Jesus walked on this earth for three decades. Those decades changed history (and our eternity) forever. He spent thirty of those years as the son of a carpenter, but "about my father's business." He completed his work in three years.
Martha's Sister, Beloved Prodigal tells the story of those years from the viewpoint of "friends of Jesus", Martha, Mary, and Lazarus.
Most of Martha's Sister, Beloved Prodigal is fiction--my view of what might have been. I hope it entertains. But, I have no wish for readers to mistake my fevered imagination for Gospel. Below is what the Bible tells us. Everything else in Martha's Sister, Beloved Prodigal is Fiction. Here is:
The Gospel Truth
1. Mary, a “sinner,” went into a room of hostile men and fell at the feet of her Messiah. John 11:2 tells us this Mary was the sister of Lazarus: not Mary of Magdala. Magdala (Magdalen) is a city near the Sea of Galilee. Lazarus and family lived in Bethany.
Mary washed Jesus' feet with her hair and tears. She poured an expensive ointment over them. The men in the room criticized Jesus for allowing her to touch him. But Jesus honored her and forgave her. Her life of sin ended.
2. Jesus visited the home of Martha, Mary, and Lazarus. Martha complained because she did the work while Mary sat at her master's feet. He taught us an eternal lesson. Mary chose “the better part.” Every church needs Martha, but her works could not replace worship and learning.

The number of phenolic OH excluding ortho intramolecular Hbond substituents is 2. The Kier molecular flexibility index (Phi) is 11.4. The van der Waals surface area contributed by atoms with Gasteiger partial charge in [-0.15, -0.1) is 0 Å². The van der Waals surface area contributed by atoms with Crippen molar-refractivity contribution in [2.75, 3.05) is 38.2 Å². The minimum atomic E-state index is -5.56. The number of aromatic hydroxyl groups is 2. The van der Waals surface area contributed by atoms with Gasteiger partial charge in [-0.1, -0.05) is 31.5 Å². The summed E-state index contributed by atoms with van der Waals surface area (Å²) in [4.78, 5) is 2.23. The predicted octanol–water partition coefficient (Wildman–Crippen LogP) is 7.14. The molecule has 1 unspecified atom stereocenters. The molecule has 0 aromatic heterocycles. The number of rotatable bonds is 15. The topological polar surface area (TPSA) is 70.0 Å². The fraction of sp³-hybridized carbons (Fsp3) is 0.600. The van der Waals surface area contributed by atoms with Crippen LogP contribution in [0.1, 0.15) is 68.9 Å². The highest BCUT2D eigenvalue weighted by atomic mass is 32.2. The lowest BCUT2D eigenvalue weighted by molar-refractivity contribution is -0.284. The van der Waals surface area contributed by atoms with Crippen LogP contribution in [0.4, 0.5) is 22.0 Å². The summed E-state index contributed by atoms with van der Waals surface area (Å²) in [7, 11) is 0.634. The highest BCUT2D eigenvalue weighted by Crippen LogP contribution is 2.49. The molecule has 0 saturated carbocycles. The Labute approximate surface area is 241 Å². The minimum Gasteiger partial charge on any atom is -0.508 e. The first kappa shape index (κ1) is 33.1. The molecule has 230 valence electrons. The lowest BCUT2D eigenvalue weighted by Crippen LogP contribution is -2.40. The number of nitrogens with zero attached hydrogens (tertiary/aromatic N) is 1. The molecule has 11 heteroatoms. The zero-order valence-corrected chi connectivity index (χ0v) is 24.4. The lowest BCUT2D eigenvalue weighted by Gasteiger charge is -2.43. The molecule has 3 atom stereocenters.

3. Lazarus died and Jesus called him, living, out of the tomb.
4. Mary washed Jesus feet a second time in her own home. Read this in John 12. Six days later his enemies crucified him. They hanged the God of Heaven from a cross and tortured him as our sin lay on him.
5. The family may have witnessed the crucifixion. In Martha's Sister, Beloved Prodigal, Lazarus and Mary stood watching. The Bible doesn't say. But only two miles separated Bethany from Jerusalem. Did they walk to Jerusalem that day? Were they standing in the crowd?
6. Jesus gave up his spirit and the veil of the temple tore apart. At that moment the spirits of deceased friends and family visited the living.
7. The family joined other believers who received the Holy Spirit the first time. Every believer of the day--only about one hundred and fifty--sat at those tables. Fire fell on their heads and they spoke in other tongues.
8. The religious powers put a price on Lazarus' head. His life defied their denial of the Lord’s power.
Imagine yourself there. You stand staring as the Rabbi calls the dead man from the Tomb. You came to mourn. You don't believe what you hear. But he raises his head, hands beating away the linen. A dead man obeys the voice of his God. Do you run? Do you stand transfixed? Or do you faint, your wife frantically waving a palm leaf over you?
You came to the city to shop. Your attention goes to the mob by the road. Then you see your beloved Lord covered in blood and bruised from beatings. He can't stand under the cross he carries. What if the mob and guards (and maybe your fear) prevent you from helping him?
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Patricia Annalee Kirk